The walk from our hotel in Victoria to a favorite breakfast spot took us alongside one of the local shipyards. This yard had plenty of decent sized vessels out of the water and being worked on. I was quite taken by their method of moving the boats around. They have a lift area in the water and then the ships get put on supports on rails. There is a turntable in the yard which allows each vessel to be moved to a different part of the yard. I had seen a hint of this on Google Maps before we went so was interested to check it out when we walked by.
I had a bit of time one morning during our Victoria stay to walk along the shoreline. The hotel that we were staying in was right on the shore so I only had to step outside and then I could walk around to the more open are of the harbor. This also meant I could get some shots of the Harbour Air operations. Their floatplane base is in the Inner Harbour area but the planes taxi out to the outer areas for departure.
I was able to get some shots of arrivals and departures as well as taxiing planes. Some of those I could shoot from our hotel window when I wanted to stay dry! I was happy to shoot the Otter movements but I was more interested in the Twin Otters. We have plenty of Otters around here with Kenmore but Twin Otters are not common down here so some variety was welcome. Besides, it is a bigger plane so a little easier to shoot at a distance!
One of our earlier visits to Victoria had involved staying close by a building that was being demolished. They were keeping the façade of the building intact and taking out the interior for rebuilding and development. Three years has gone by since that visit and I was interested to see how the building was looking. While some finishing and fit out still appears to be underway, the building appears to be complete.
They have retained the façade as anticipated and constructed a whole new building inside. In addition, one source of the building had been removed to allow the demolition process to get underway and that now has a new structure grafted on to the building. Consequently, there is a combination of the old and the modern in the way it is finished off. I assume by the next time we are in Victoria, it will be open for business. I don’t know when it was originally scheduled to be done but I assume the pandemic delayed things a little.
Continuing the theme of casting back into the past for shots of things that compensate for not going anywhere anymore, this one isn’t too long ago. Our visit to Victoria in the run up to Christmas involved staying in a hotel alongside the harbor. We had a view from our hotel room across to the legislative building which is nicely illuminated at night – not just for Christmas but all the time. Here is the shot from the hotel window!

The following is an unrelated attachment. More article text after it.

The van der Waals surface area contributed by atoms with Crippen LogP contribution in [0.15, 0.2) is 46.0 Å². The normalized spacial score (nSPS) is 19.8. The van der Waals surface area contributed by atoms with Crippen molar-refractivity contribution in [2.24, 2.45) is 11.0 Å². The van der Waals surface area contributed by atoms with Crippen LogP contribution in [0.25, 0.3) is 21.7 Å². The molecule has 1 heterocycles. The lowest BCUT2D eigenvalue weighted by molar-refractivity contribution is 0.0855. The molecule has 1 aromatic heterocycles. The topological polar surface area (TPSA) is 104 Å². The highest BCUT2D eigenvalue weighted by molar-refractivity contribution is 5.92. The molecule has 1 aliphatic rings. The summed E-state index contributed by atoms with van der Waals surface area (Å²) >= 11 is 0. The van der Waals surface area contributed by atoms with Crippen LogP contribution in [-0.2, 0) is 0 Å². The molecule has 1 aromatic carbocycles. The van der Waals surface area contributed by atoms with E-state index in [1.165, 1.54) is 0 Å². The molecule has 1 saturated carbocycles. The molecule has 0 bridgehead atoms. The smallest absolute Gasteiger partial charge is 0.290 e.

Having traveled on the car ferry from Portsmouth to Fishbourne on the Isle of Wight for all of my life, I have seen many generations of ferry come and go. The oldest ones I recall are Fishbourne and Camber Queen. These would amaze current travelers with their limited car capacity and very limited customer amenities. They were replaced by a bigger and better equipped fleet which were replaced in turn but the fleet of Saint named ferries. Their time has mainly come and gone and now most have been replaced again.
On this trip, I got to ride of two ferries from the newer generation. They have a significant increase in capacity that has required the introduction of two level loading to allow the schedule to be kept. While traveling on each, I got to see the other heading in the opposite direction along with one of the older Saint class. The latest ferry has again gone away from bi-directional operation and has also added a hybrid power drive of some sort. No idea how it works but the large logo on the side leaves you in no doubt that it is there.
The title gives this one away to be honest. I was walking back along the shoreline of Victoria Harbour and the sun was setting behind me. I looked back to see the view and the sky was looking rather appealing so I was hardly going to avoid taking a couple of shots.
I walked along the harbour shoreline in Victoria to go and see some of the floatplanes in operation. The planes have to take off and “land” in the outer area of the harbour so they are a bit away from the easiest spots to watch things from when they are most active. I saw a couple of planes making their approach. They came in through the entrance to the harbour before making the turn to line up for landing. A nice arc to final approach and then touching down to be at water taxi speed by the time the entered the restricted area of the harbour itself. Fun to watch and I could have spent plenty of time there on a sunny afternoon!